Berkshire Hathaway (NYSE:BRK-A)(NYSE:BRK-B) shareholders should be pleased with the company's earnings report for the second quarter. The Omaha-based conglomerate reported operating earnings of $6.9 billion, a 67% increase over the year-ago period, due primarily to higher profits in insurance and a lower tax rate thanks to last year's corporate tax cut.

Here's how Berkshire's quarter stacked up, segment by segment.

Insurance -- $2.1 billion profit

Berkshire's insurance companies had a stellar second quarter. The company reported that its insurers earned $943 million from underwriting, far better than a $22 million loss in the year-ago period. Investment income earned from interest and dividends from the float jumped to $1.14 billion, up from $965 million last year.

Notably, all of Berkshire's insurance units generated an underwriting profit in the second quarter. A breakdown of pre-tax underwriting profits by insurance segment appears below:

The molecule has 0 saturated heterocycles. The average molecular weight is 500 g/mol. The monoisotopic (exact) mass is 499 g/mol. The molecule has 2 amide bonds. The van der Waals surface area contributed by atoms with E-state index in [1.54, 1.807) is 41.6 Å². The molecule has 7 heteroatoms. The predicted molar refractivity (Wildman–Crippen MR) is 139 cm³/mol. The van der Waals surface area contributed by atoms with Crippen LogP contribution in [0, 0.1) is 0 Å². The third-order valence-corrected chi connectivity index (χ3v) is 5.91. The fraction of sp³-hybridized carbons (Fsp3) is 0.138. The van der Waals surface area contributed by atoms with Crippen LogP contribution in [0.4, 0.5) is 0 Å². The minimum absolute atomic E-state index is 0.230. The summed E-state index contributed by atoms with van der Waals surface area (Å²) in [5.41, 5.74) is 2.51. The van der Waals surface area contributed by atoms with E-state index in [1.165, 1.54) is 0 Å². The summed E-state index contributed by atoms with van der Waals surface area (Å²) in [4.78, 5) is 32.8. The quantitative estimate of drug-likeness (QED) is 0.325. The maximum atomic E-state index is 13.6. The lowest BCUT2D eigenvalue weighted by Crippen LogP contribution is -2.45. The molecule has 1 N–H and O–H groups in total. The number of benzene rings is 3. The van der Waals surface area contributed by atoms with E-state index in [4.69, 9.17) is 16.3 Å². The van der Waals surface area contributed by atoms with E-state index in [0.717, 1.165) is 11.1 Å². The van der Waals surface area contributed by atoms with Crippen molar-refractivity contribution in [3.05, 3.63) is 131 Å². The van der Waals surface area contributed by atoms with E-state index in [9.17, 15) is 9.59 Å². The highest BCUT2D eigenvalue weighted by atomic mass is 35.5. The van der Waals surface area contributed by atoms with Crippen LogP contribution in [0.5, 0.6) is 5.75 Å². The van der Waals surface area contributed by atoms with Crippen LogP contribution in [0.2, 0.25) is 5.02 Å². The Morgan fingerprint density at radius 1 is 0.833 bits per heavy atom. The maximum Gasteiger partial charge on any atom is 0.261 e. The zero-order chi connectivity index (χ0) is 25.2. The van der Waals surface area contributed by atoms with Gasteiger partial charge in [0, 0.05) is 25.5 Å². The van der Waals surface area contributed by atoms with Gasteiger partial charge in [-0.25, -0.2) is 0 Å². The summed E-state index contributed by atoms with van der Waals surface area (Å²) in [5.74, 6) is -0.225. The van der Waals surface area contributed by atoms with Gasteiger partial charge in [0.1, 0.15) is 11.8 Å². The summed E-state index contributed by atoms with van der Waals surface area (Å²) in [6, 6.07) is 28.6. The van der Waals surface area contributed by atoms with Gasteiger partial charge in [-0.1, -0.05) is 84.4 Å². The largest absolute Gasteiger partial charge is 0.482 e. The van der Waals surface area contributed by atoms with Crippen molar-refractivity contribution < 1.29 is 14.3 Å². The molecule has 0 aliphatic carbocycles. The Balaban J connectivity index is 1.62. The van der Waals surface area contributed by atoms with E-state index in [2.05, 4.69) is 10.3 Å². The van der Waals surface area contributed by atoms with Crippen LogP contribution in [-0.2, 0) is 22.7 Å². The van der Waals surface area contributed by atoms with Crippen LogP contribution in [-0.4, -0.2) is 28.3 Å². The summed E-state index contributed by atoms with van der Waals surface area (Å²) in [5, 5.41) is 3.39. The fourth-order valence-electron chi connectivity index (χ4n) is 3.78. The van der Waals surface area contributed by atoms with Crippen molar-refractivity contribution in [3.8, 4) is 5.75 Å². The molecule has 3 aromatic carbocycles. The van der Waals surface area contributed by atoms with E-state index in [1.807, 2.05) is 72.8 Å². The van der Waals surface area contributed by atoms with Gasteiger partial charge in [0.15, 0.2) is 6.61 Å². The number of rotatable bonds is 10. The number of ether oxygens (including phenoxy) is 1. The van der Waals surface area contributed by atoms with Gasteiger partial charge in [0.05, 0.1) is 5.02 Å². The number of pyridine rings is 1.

Insurance segment

Q2 2018

Q2 2017

GEICO

$673 million

$119 million

BH Reinsurance

$297 million

($375 million)

BH Primary Group

$234 million

$232 million

Total underwriting

$1,204 million

($24 million)

Data source: 10-Q filing.

GEICO's quarter could be described as simply exceptional. The company benefited from an 8.7% increase in prices over the last 12 months, as well as a 4.9% increase in the number of policies in force during the period. During the second quarter, GEICO posted a combined ratio of 91.9%, an improvement from its combined ratio of 97.9% last year.

Speaking broadly, 2018 has been largely devoid of large catastrophe losses so far, a reprieve from last year, when natural disasters in the form of hurricanes and earthquakes took their toll on Berkshire's underwriting results.

Railroad -- $1.3 billion profit

We knew beforehand that BNSF was likely to benefit from higher railcar volumes, as its carloads report showed a healthy 4.9% increase in the number of cars that moved over its rails in the second quarter.

On an after-tax basis, BNSF's profit increased by about 37% compared to the year-ago period. Pre-tax profit increased by about 8%, however, as a reduction in corporate tax rates, not increased volume or pricing, had the largest effect on profit growth. (Its tax rate declined from 37.7% in the year-ago period to 20.9% in the most recent quarter.)